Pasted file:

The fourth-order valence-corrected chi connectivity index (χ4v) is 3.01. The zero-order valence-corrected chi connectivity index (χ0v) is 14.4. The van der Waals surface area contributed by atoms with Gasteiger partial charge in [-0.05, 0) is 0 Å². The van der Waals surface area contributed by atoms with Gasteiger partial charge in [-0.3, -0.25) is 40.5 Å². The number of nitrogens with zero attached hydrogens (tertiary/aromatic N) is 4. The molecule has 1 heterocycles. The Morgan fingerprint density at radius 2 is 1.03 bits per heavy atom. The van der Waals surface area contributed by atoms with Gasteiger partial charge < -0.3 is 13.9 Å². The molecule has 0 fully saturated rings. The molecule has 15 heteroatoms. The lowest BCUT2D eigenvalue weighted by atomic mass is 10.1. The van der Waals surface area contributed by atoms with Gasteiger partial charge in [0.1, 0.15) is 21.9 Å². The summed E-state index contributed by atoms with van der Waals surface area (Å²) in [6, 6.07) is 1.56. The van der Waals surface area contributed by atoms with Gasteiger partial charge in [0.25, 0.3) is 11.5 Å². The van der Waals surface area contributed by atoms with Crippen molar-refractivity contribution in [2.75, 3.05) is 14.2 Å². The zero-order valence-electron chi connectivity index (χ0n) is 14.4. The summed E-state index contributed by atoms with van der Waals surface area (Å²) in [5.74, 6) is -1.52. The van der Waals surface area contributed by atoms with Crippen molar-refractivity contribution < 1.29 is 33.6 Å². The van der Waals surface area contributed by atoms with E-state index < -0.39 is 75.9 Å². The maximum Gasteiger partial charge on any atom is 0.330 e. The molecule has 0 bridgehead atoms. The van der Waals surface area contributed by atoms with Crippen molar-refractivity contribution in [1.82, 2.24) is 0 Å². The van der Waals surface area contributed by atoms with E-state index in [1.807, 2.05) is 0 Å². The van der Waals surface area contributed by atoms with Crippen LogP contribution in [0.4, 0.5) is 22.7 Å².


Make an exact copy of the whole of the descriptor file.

The fourth-order valence-corrected chi connectivity index (χ4v) is 3.01. The zero-order valence-corrected chi connectivity index (χ0v) is 14.4. The van der Waals surface area contributed by atoms with Gasteiger partial charge in [-0.05, 0) is 0 Å². The van der Waals surface area contributed by atoms with Gasteiger partial charge in [-0.3, -0.25) is 40.5 Å². The number of nitrogens with zero attached hydrogens (tertiary/aromatic N) is 4. The molecule has 1 heterocycles. The Morgan fingerprint density at radius 2 is 1.03 bits per heavy atom. The van der Waals surface area contributed by atoms with Gasteiger partial charge < -0.3 is 13.9 Å². The molecule has 0 fully saturated rings. The molecule has 15 heteroatoms. The lowest BCUT2D eigenvalue weighted by atomic mass is 10.1. The van der Waals surface area contributed by atoms with Gasteiger partial charge in [0.1, 0.15) is 21.9 Å². The summed E-state index contributed by atoms with van der Waals surface area (Å²) in [6, 6.07) is 1.56. The van der Waals surface area contributed by atoms with Gasteiger partial charge in [0.25, 0.3) is 11.5 Å². The van der Waals surface area contributed by atoms with Crippen molar-refractivity contribution in [2.75, 3.05) is 14.2 Å². The zero-order valence-electron chi connectivity index (χ0n) is 14.4. The summed E-state index contributed by atoms with van der Waals surface area (Å²) in [5.74, 6) is -1.52. The van der Waals surface area contributed by atoms with Crippen molar-refractivity contribution < 1.29 is 33.6 Å². The van der Waals surface area contributed by atoms with E-state index < -0.39 is 75.9 Å². The maximum Gasteiger partial charge on any atom is 0.330 e. The molecule has 0 bridgehead atoms. The van der Waals surface area contributed by atoms with Crippen molar-refractivity contribution in [1.82, 2.24) is 0 Å². The van der Waals surface area contributed by atoms with E-state index in [1.807, 2.05) is 0 Å². The van der Waals surface area contributed by atoms with Crippen LogP contribution in [0.4, 0.5) is 22.7 Å².